Perpetual ferment hasn’t been bubbling much lately so I thought I’d write about my experience yesterday at an agricultural society luncheon talk. The speaker was the publisher of an agricultural trade publication, and his talk focused on bringing the brand online. It was basically an introduction to new media publishing, which was a new topic for the society membership, most of whom were men over the age of 50. Not much to report on the talk. For me, the really interesting thing about the event was the pre-talk discussion at my table: a spirited dog-pile on the slow food movement. Last month’s speaker had been a slow food advocate, and the guys at my table were still savoring their contempt for what he said and how he said it. One observed, “People tell me they respect agriculture. They don’t respect agriculture, they just like food.” They traded anecdotes about urban naïveté toward the flyover states. One mentioned a businesswoman who looked at the endless tracts of corn in Iowa and asked, incredulously, “Who is going to eat all this corn???” “Did she think it was sweet corn?” “YES!” The table rocked with genuine laughter. Apparently the slow food speaker had been savaged in the Q and A, and the men at my table revisited the best bits: “Where are you going to get all these farmers? You’d need ten million people willing to farm! Nobody wants to farm! It’s dirty. It’s unrealistic, it’s unscalable, it’s unsustainable, and it’s never going to work.” All agreed that the best Q and A zinger had been: “Have YOU ever farmed?” Unfortunately the speaker’s answer had been “no.” As my lunch companions piled on, I realized I was watching the ritual behavior of a tribe working hard to contain a threat. These were businessmen, expert in running large operations, deeply invested in industrial methods and products. These were Friends of Monsanto.
It’s not often I am physically surrounded by real live people whose views on a topic are opposite to my own habits of thought. These men weren’t total aliens to me: my maternal grandfather ran an enormous wheat operation in Nebraska, then my mother and her brother took it over for a while. I was familiar with the conservative culture of the Midwestern industrial farmer. I’d seen the producer’s exasperation with bureaucracy, the service industry, and consumer culture. My uncle, who would have turned 80 today, was working more than 1200 acres when he died; he was also a rock-ribbed Republican. My paternal grandfather, what we might call a traditional agrarian farmer, worked forty acres where I grew up, and after he died my father farmed weekends in a manner too serious to be considered a hobby but not serious enough to be a career. I’ve done a share of farmwork, for pocket money, or just for the exercise: I’ve picked tomatoes, watermelon, cantaloupes, and corn. I’ve plowed, planted seedlings, turned vines, and stapled crates. But I’ve never really farmed, not like my relatives did. The men at my table were right -- farming for survival is hard, you get filthy, and at certain times of the year you have to work 18-hour days. And you run the risk of hail.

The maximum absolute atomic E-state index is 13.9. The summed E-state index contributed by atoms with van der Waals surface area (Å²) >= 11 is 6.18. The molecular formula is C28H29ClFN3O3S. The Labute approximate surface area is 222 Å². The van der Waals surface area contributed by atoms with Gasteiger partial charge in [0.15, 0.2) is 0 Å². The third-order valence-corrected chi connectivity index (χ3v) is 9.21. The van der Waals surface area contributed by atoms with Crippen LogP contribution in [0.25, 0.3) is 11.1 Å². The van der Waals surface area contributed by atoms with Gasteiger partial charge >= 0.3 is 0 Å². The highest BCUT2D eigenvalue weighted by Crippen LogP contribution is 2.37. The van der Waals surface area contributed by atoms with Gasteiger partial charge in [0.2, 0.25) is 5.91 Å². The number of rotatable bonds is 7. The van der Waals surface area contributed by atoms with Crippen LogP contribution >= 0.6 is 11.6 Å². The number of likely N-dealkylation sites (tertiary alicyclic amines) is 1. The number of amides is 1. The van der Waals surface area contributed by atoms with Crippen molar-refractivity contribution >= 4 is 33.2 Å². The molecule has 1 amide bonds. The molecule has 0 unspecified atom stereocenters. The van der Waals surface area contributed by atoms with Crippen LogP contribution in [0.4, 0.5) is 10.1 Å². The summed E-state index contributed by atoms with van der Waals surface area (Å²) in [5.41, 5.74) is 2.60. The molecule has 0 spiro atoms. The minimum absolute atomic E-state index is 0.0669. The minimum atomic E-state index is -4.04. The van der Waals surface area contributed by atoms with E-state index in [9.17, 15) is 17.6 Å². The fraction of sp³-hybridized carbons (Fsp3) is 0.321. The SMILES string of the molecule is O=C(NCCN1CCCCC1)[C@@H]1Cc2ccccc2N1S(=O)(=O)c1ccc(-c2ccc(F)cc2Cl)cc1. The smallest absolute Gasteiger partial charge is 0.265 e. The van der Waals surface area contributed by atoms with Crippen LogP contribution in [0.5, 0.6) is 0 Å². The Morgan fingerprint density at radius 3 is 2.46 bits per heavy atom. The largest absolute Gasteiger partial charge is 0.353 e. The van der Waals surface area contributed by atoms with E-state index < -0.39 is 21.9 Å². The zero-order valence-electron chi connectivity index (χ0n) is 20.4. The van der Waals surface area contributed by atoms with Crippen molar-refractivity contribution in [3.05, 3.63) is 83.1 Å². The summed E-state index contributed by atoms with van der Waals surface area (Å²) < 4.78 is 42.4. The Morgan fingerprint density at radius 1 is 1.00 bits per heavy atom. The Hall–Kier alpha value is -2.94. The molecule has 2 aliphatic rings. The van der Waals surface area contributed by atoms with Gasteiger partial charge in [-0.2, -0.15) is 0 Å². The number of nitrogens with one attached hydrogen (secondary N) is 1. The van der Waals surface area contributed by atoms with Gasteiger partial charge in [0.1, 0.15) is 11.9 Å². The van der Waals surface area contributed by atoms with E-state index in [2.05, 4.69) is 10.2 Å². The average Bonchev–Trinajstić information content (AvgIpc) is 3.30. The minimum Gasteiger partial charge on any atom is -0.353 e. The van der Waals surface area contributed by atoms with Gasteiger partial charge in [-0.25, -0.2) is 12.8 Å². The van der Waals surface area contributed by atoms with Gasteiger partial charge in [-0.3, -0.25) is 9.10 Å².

My lunch companions were certainly not dirty; they were wearing suits and talking about the stock market. At that table, they were captains of industry. Some had doctorates in agricultural science; others bred racehorses or published on bovine genetics. The day’s speaker, sitting to my left, was the CEO of a multi-media firm but he took care to establish his bona fides by mentioning his Christmas tree farm. During his presentation he cited a rising star in ag media named John Phipps. I googled Phipps, expecting to find the Sean Hannity of agribusiness, but was pleasantly surprised at his evenhanded tone (yet unsurprised at his faith in the Invisible Hand). Some of his comments on organic farming clarified what I’d witnessed yesterday. In a blog entry on industrial agriculture’s hostility to what he calls the agrarian movement, Phipps describes the market for organics, free-range eggs, and local produce, then observes,